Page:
Jane Wells, WordPress’s user experience and community lead, is launching the Jitterbug Bakery on Tybee Island, Georgia. Jitterbug will serve as a bakery and “mostly-vegetarian” wifi cafe, as well as host to WordPress meetups and classes led by Wells and her future employees. In order to cover equipment and construction costs, and to speed up the launching of certain Jitterbug programs, Wells has launched a Kickstarter project to raise $15,000.
Based on the description given on Kickstarter and BuyJaneABakery.com, the blog tracking the startup’s progress, the Jitterbug will be equal parts bakery, coffeehouse, community hub and WordPress knowledge-base.
So the first dream here is clear: Jane Wells wants to start a WordPress bakery, and we can help her do that. But the second dream? Why, WordPress Core Contributor-powered code review of your code, of course.
Support from the WordPress community
Supporting Jitterbug on Kickstarter brings the types of rewards you’ve likely come to expect from these projects: a “thank you” on Twitter for $1, Jitterbug sticker for $10, a baked goods care package at $50. In the last week, however, a number of WordPress consultants and Core Contributors have stepped up to make their own contributions to the pot.
Following Pete Mall’s example (seen above), and after additional encouragement, Wells opened up the idea on her blog to see if others would be interested in doing the same. Since then a number have stepped forward to offer up their time, including:
- Andrew Nacin for code review,
- Aaron Campbell for general consulting or coding help,
- George Mamadashvili for theme review or general support,
- Lisa Sabin-Wilson for training, site reviews, or just picking her brain,
- Ptah Dunbar for general consulting,
- Justin Sainton,
- Tom Ransom for plugin consults or even quick development,
- Daniel Dvorkin, who is available in Spanish if required,
- Helen Hou-Sandi for admin UI and related code review, and
- Brandon Dove for Shopp consultation and general troubleshooting.
I haven’t totaled up the combined hourly rates being offered here in exchange for supporting Jitterbug, but my mental napkin math says it’s a bunch. And the odds are that list of offers will increase in number by the time you read this.
Anyone interested in throwing their hat into the will-work-in-exchange-for-Jitterbug-monetary-support pool, head to Jane’s blog post.
The Jitterbug Bakery, pictured on the Kickstarter page and Jitterbug website. For additional building photos, see this page.
A staff proficient with WordPress, host to meetups and classes
In her pre-web life, Wells explains on the Kickstarter project page, she “was a cook/baker and managed healthy cafes and kitchens in tourist lodges”. Her team also includes Pat Chylinski, her mother, who brings 27 years in banking and 10 in the restaurant industry to the (cafe) table. Chylinski will be the general manager.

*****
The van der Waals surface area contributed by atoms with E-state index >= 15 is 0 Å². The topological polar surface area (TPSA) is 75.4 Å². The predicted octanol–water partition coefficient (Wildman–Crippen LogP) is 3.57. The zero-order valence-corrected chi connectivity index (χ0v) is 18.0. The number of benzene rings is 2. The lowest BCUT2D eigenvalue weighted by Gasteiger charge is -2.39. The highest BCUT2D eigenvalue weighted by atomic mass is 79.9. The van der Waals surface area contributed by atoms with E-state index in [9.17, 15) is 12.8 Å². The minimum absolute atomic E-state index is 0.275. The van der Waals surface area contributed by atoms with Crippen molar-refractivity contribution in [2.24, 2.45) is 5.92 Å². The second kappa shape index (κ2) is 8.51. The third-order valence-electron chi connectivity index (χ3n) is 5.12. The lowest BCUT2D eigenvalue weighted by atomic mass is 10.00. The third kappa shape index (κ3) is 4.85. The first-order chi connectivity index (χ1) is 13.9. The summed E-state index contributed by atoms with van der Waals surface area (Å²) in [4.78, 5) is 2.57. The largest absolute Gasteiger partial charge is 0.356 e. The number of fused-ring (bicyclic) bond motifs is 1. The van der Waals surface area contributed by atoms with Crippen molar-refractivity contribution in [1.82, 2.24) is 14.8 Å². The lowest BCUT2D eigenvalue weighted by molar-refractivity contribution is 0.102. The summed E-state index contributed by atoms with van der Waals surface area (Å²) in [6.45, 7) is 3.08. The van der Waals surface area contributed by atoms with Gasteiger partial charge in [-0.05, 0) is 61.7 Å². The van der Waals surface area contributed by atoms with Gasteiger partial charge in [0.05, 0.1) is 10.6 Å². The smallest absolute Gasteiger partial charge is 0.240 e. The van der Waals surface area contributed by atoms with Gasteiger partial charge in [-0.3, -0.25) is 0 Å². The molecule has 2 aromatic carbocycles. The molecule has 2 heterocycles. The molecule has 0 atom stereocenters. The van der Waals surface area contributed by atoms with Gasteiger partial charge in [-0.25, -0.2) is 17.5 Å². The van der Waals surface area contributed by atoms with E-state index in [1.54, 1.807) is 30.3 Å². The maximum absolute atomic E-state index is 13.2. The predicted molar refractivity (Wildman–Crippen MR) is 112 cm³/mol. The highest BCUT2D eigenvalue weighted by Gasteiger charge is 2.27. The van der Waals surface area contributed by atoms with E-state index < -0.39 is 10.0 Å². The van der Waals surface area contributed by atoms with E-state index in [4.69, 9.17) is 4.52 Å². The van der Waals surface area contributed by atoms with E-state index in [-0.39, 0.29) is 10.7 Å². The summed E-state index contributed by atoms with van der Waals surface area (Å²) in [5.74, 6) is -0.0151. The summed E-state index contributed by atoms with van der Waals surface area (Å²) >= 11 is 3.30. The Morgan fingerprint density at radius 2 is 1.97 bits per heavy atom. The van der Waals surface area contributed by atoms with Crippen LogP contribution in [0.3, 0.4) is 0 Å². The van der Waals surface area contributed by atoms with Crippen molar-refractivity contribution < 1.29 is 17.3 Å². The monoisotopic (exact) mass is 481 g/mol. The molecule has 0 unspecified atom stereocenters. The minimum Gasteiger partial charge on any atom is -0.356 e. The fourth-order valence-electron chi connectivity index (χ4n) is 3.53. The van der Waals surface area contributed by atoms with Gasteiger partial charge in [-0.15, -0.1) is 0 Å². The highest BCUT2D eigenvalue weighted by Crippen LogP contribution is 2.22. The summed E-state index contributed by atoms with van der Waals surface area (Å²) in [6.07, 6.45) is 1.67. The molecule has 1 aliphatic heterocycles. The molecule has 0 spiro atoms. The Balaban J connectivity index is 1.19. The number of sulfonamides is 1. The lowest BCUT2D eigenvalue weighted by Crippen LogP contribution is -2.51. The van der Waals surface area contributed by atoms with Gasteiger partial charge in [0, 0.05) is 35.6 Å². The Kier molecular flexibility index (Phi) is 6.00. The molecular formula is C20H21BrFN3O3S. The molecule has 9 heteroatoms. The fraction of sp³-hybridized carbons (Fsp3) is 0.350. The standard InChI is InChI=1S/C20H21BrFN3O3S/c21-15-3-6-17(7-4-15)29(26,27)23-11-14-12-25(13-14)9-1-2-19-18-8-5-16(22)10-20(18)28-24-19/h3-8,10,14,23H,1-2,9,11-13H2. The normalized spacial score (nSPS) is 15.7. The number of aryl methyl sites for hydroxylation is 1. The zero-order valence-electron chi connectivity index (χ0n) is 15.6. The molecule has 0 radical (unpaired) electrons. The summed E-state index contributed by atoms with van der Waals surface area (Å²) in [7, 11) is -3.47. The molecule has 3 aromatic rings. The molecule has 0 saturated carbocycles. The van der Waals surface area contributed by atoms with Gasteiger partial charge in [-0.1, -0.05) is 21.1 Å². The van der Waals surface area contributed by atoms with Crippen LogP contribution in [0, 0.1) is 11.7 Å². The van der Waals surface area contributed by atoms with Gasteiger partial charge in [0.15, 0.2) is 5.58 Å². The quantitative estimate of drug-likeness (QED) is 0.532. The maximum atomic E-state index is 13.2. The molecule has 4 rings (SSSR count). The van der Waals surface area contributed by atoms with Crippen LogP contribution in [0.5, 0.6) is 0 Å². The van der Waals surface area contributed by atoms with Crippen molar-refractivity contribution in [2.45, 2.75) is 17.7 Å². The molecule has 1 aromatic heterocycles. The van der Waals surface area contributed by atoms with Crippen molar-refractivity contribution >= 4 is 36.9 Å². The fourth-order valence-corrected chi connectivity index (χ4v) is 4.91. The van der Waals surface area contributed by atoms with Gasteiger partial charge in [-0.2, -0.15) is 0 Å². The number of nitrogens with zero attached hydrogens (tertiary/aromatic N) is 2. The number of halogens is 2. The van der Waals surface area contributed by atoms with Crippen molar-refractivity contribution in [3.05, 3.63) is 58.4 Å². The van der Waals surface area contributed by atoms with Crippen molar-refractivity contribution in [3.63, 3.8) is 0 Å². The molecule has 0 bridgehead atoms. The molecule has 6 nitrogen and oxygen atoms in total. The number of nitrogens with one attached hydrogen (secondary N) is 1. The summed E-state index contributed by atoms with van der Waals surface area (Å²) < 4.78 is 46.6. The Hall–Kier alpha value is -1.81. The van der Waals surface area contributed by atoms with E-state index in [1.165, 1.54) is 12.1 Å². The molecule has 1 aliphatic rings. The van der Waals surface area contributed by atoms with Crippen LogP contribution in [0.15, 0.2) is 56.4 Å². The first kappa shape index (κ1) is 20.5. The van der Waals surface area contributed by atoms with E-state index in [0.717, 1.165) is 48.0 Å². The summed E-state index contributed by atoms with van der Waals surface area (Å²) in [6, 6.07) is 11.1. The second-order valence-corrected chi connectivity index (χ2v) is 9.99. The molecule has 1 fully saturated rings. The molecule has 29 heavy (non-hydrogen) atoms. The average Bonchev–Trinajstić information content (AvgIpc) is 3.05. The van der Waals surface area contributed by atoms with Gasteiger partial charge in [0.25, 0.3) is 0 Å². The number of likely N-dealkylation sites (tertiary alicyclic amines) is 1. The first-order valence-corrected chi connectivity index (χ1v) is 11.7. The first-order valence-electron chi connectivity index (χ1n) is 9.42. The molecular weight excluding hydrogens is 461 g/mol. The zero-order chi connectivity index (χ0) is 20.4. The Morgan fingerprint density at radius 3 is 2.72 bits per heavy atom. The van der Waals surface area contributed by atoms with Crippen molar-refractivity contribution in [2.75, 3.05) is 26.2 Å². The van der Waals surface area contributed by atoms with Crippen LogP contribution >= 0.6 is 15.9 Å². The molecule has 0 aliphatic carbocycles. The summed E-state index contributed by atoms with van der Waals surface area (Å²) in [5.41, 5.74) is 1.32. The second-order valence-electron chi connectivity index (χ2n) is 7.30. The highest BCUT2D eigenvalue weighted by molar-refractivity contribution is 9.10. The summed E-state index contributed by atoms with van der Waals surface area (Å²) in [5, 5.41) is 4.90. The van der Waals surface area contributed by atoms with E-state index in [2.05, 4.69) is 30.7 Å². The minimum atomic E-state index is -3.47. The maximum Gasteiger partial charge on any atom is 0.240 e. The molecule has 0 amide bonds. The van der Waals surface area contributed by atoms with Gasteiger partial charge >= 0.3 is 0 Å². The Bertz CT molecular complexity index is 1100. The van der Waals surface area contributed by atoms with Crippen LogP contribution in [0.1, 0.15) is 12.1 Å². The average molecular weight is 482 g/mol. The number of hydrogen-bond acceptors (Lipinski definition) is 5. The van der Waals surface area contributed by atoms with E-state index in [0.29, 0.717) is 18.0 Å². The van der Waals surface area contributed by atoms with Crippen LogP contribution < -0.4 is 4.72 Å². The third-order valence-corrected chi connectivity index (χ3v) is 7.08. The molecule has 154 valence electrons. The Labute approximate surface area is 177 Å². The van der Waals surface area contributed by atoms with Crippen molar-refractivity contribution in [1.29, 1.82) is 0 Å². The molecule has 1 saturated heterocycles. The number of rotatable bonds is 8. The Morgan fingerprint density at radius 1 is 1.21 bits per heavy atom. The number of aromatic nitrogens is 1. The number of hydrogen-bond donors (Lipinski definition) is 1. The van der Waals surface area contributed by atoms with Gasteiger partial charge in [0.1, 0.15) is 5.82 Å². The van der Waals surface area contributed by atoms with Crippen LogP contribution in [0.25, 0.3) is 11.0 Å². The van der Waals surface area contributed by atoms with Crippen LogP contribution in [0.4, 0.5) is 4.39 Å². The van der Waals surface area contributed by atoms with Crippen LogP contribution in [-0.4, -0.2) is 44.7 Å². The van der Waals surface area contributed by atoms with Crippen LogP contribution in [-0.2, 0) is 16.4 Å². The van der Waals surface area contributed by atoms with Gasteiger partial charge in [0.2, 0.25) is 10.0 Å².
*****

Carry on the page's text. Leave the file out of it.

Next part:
Everyone that works at the Jitterbug will also be proficient with WordPress, so patrons will be able to ask for help with their website. Wells also plans to incorporate WordPress meetups and training into the regular schedule, and hopes that the funding will also allow them to offer free classes to kids this year before school lets out.
Wells said that she has been planning for the Jitterbug for a couple of months, but is taking action now because the perfect building is now available. A local restaurant owner on Tybee Island has decided to retire and put their building up for sale. This motivated Wells to move forward: she wrote a business plan, found someone to lease the building to her, and took $10,000 out of her savings to get the business started.
The Kickstarter campaign has another 13 days to go, and the amount pledged at the time of this writing was $4,387 from 72 backers (plus $1,475 from pre-Kickstarter PayPal contributions). The pledged money will only go toward the Jitterbug if the $15,000 goal is met.
Whether the Jitterbug Kickstarter campaign is successful or not, the cafe’s debut will be April 14 with a booth at the Tybee Island Wine Festival, followed by a soft opening the next day.
In the video below, posted recently BuyJaneABakery.com, they test out a hand-powered espresso machine.
The Jitterbug could end up using these when they launch.
WordPress projects on Kickstarter
Kickstarter has seen some amazing projects through its doors the last couple of months. The first million dollar project for instance, was the Elevation Dock just last month. Game company Double Fine crossed the million dollar threshold to fund a point-and-click adventure game in less than 24 hours, and are sitting at $2.3 million with 12 days to go.
There haven’t been any projects from the WordPress community with quite that amount of support on Kickstarter, but there has been activity. Scott Kingsley Clark’s Pods plugin saw $4,177 raised (with a goal of just $1,500) to support his work on Pods 2.0.
Support from the WordPress community is certainly out there, it seems, if it’s sought after. WordPress developers often seek donations in various forms to help offset the cost of developing and updating free plugins. Kickstarter offers one alternative that, at least in certain cases, be a more creative and effective alternative to the oft-used PayPal donation button.
Have you ever backed a project on Kickstarter, WordPress or otherwise? Will you be stepping up, along with the other members of the WordPress community who have done so, to help Wells launch the Jitterbug bakery?